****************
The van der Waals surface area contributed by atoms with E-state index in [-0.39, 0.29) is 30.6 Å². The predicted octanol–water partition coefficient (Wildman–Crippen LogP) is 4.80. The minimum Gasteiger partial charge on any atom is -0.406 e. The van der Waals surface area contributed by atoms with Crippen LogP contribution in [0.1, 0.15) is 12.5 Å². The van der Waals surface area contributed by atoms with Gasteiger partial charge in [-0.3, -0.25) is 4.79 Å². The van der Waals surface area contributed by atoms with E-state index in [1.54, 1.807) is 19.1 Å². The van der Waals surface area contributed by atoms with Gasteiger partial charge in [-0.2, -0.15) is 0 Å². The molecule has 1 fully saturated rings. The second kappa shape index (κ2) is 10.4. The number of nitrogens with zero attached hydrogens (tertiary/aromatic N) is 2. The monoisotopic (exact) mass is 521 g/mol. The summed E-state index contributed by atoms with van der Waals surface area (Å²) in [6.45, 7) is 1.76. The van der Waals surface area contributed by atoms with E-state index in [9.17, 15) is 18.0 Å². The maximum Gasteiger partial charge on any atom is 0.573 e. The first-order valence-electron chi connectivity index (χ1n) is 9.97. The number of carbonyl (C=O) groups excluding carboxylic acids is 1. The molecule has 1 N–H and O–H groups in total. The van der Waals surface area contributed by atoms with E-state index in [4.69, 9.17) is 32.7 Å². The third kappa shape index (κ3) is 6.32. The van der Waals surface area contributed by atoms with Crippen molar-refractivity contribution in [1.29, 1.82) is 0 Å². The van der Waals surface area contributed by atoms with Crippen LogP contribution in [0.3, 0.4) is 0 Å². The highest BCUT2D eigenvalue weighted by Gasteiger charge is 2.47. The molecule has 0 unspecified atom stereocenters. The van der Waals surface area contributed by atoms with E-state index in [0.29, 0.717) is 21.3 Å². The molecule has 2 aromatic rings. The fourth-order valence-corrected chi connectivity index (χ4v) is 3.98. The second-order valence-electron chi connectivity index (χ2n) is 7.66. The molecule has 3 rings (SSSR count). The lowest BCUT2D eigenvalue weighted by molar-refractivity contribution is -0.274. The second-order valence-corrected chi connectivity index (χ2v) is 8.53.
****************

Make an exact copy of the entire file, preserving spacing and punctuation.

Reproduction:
The van der Waals surface area contributed by atoms with E-state index in [-0.39, 0.29) is 30.6 Å². The predicted octanol–water partition coefficient (Wildman–Crippen LogP) is 4.80. The minimum Gasteiger partial charge on any atom is -0.406 e. The van der Waals surface area contributed by atoms with Crippen LogP contribution in [0.1, 0.15) is 12.5 Å². The van der Waals surface area contributed by atoms with Gasteiger partial charge in [-0.3, -0.25) is 4.79 Å². The van der Waals surface area contributed by atoms with E-state index in [1.54, 1.807) is 19.1 Å². The van der Waals surface area contributed by atoms with Gasteiger partial charge in [-0.2, -0.15) is 0 Å². The molecule has 1 fully saturated rings. The second kappa shape index (κ2) is 10.4. The number of nitrogens with zero attached hydrogens (tertiary/aromatic N) is 2. The monoisotopic (exact) mass is 521 g/mol. The summed E-state index contributed by atoms with van der Waals surface area (Å²) in [6.45, 7) is 1.76. The van der Waals surface area contributed by atoms with E-state index in [9.17, 15) is 18.0 Å². The maximum Gasteiger partial charge on any atom is 0.573 e. The first-order valence-electron chi connectivity index (χ1n) is 9.97. The number of carbonyl (C=O) groups excluding carboxylic acids is 1. The molecule has 1 N–H and O–H groups in total. The van der Waals surface area contributed by atoms with E-state index in [4.69, 9.17) is 32.7 Å². The third kappa shape index (κ3) is 6.32. The van der Waals surface area contributed by atoms with Crippen molar-refractivity contribution in [1.29, 1.82) is 0 Å². The van der Waals surface area contributed by atoms with Crippen LogP contribution in [0.3, 0.4) is 0 Å². The highest BCUT2D eigenvalue weighted by Gasteiger charge is 2.47. The molecule has 0 unspecified atom stereocenters. The van der Waals surface area contributed by atoms with E-state index in [0.29, 0.717) is 21.3 Å². The molecule has 2 aromatic rings. The fourth-order valence-corrected chi connectivity index (χ4v) is 3.98. The second-order valence-electron chi connectivity index (χ2n) is 7.66. The molecule has 3 rings (SSSR count). The lowest BCUT2D eigenvalue weighted by molar-refractivity contribution is -0.274. The second-order valence-corrected chi connectivity index (χ2v) is 8.53.